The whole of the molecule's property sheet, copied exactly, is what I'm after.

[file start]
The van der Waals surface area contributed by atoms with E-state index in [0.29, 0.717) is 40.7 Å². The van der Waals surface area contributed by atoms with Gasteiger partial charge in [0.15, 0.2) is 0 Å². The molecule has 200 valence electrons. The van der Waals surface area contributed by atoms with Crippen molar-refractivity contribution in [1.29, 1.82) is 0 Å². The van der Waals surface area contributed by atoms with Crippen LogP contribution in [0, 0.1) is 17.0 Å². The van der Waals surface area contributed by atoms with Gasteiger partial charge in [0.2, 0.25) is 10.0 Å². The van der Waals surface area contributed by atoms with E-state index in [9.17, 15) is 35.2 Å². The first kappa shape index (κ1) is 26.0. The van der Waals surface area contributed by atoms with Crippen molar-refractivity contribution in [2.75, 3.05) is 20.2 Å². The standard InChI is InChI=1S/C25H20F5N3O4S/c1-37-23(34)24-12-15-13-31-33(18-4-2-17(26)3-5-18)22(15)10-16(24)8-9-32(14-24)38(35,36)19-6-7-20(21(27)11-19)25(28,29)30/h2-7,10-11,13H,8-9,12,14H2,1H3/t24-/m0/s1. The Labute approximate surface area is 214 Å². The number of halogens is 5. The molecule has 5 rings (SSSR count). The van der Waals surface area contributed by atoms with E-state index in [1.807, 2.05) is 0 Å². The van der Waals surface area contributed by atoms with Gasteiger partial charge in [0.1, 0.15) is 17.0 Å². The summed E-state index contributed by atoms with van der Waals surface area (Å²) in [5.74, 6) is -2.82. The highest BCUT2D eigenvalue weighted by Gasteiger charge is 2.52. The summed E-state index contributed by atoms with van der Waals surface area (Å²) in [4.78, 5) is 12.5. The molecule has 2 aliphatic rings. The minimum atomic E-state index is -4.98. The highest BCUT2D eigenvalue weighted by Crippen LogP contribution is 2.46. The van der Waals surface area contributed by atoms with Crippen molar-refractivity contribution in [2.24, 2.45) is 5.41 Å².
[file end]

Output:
The van der Waals surface area contributed by atoms with E-state index in [0.29, 0.717) is 40.7 Å². The van der Waals surface area contributed by atoms with Gasteiger partial charge in [0.15, 0.2) is 0 Å². The molecule has 200 valence electrons. The van der Waals surface area contributed by atoms with Crippen molar-refractivity contribution in [1.29, 1.82) is 0 Å². The van der Waals surface area contributed by atoms with Crippen LogP contribution in [0, 0.1) is 17.0 Å². The van der Waals surface area contributed by atoms with Gasteiger partial charge in [0.2, 0.25) is 10.0 Å². The van der Waals surface area contributed by atoms with E-state index in [9.17, 15) is 35.2 Å². The first kappa shape index (κ1) is 26.0. The van der Waals surface area contributed by atoms with Crippen molar-refractivity contribution in [2.75, 3.05) is 20.2 Å². The standard InChI is InChI=1S/C25H20F5N3O4S/c1-37-23(34)24-12-15-13-31-33(18-4-2-17(26)3-5-18)22(15)10-16(24)8-9-32(14-24)38(35,36)19-6-7-20(21(27)11-19)25(28,29)30/h2-7,10-11,13H,8-9,12,14H2,1H3/t24-/m0/s1. The Labute approximate surface area is 214 Å². The number of halogens is 5. The molecule has 5 rings (SSSR count). The van der Waals surface area contributed by atoms with E-state index in [1.807, 2.05) is 0 Å². The van der Waals surface area contributed by atoms with Gasteiger partial charge in [0.1, 0.15) is 17.0 Å². The summed E-state index contributed by atoms with van der Waals surface area (Å²) in [5.74, 6) is -2.82. The highest BCUT2D eigenvalue weighted by Gasteiger charge is 2.52. The summed E-state index contributed by atoms with van der Waals surface area (Å²) in [4.78, 5) is 12.5. The molecule has 2 aliphatic rings. The minimum atomic E-state index is -4.98. The highest BCUT2D eigenvalue weighted by Crippen LogP contribution is 2.46. The van der Waals surface area contributed by atoms with Crippen molar-refractivity contribution in [2.24, 2.45) is 5.41 Å².